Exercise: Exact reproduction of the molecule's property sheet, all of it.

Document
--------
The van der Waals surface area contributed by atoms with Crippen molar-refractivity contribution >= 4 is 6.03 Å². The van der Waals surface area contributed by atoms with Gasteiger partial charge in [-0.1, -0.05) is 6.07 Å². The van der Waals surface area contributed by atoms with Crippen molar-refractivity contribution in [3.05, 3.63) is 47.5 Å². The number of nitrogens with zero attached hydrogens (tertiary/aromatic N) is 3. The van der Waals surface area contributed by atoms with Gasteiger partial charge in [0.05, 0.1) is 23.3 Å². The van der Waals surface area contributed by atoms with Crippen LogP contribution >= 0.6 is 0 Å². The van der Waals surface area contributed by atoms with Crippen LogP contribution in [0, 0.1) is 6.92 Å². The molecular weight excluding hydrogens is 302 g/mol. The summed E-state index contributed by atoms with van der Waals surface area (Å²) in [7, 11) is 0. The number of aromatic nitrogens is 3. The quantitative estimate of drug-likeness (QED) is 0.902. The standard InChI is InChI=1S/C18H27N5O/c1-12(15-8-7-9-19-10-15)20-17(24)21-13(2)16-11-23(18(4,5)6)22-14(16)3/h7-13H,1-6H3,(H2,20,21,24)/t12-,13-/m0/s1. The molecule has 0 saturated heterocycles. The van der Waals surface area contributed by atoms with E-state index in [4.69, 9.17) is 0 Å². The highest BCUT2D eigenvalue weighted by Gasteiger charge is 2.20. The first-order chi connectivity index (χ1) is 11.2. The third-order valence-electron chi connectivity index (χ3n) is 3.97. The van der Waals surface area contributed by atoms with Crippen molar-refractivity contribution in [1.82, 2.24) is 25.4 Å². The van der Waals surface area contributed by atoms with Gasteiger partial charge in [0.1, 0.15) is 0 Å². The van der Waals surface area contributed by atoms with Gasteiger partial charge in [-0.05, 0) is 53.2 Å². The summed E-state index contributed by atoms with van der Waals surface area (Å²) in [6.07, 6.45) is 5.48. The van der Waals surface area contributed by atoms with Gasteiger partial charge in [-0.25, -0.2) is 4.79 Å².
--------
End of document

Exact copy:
The van der Waals surface area contributed by atoms with Crippen molar-refractivity contribution >= 4 is 6.03 Å². The van der Waals surface area contributed by atoms with Gasteiger partial charge in [-0.1, -0.05) is 6.07 Å². The van der Waals surface area contributed by atoms with Crippen molar-refractivity contribution in [3.05, 3.63) is 47.5 Å². The number of nitrogens with zero attached hydrogens (tertiary/aromatic N) is 3. The van der Waals surface area contributed by atoms with Gasteiger partial charge in [0.05, 0.1) is 23.3 Å². The van der Waals surface area contributed by atoms with Crippen LogP contribution >= 0.6 is 0 Å². The van der Waals surface area contributed by atoms with Crippen LogP contribution in [0, 0.1) is 6.92 Å². The molecular weight excluding hydrogens is 302 g/mol. The summed E-state index contributed by atoms with van der Waals surface area (Å²) in [7, 11) is 0. The number of aromatic nitrogens is 3. The quantitative estimate of drug-likeness (QED) is 0.902. The standard InChI is InChI=1S/C18H27N5O/c1-12(15-8-7-9-19-10-15)20-17(24)21-13(2)16-11-23(18(4,5)6)22-14(16)3/h7-13H,1-6H3,(H2,20,21,24)/t12-,13-/m0/s1. The molecule has 0 saturated heterocycles. The van der Waals surface area contributed by atoms with E-state index in [4.69, 9.17) is 0 Å². The highest BCUT2D eigenvalue weighted by Gasteiger charge is 2.20. The first-order chi connectivity index (χ1) is 11.2. The third-order valence-electron chi connectivity index (χ3n) is 3.97. The van der Waals surface area contributed by atoms with Crippen molar-refractivity contribution in [1.82, 2.24) is 25.4 Å². The van der Waals surface area contributed by atoms with Gasteiger partial charge in [0.1, 0.15) is 0 Å². The van der Waals surface area contributed by atoms with Gasteiger partial charge in [-0.05, 0) is 53.2 Å². The summed E-state index contributed by atoms with van der Waals surface area (Å²) in [6.07, 6.45) is 5.48. The van der Waals surface area contributed by atoms with Gasteiger partial charge in [-0.25, -0.2) is 4.79 Å².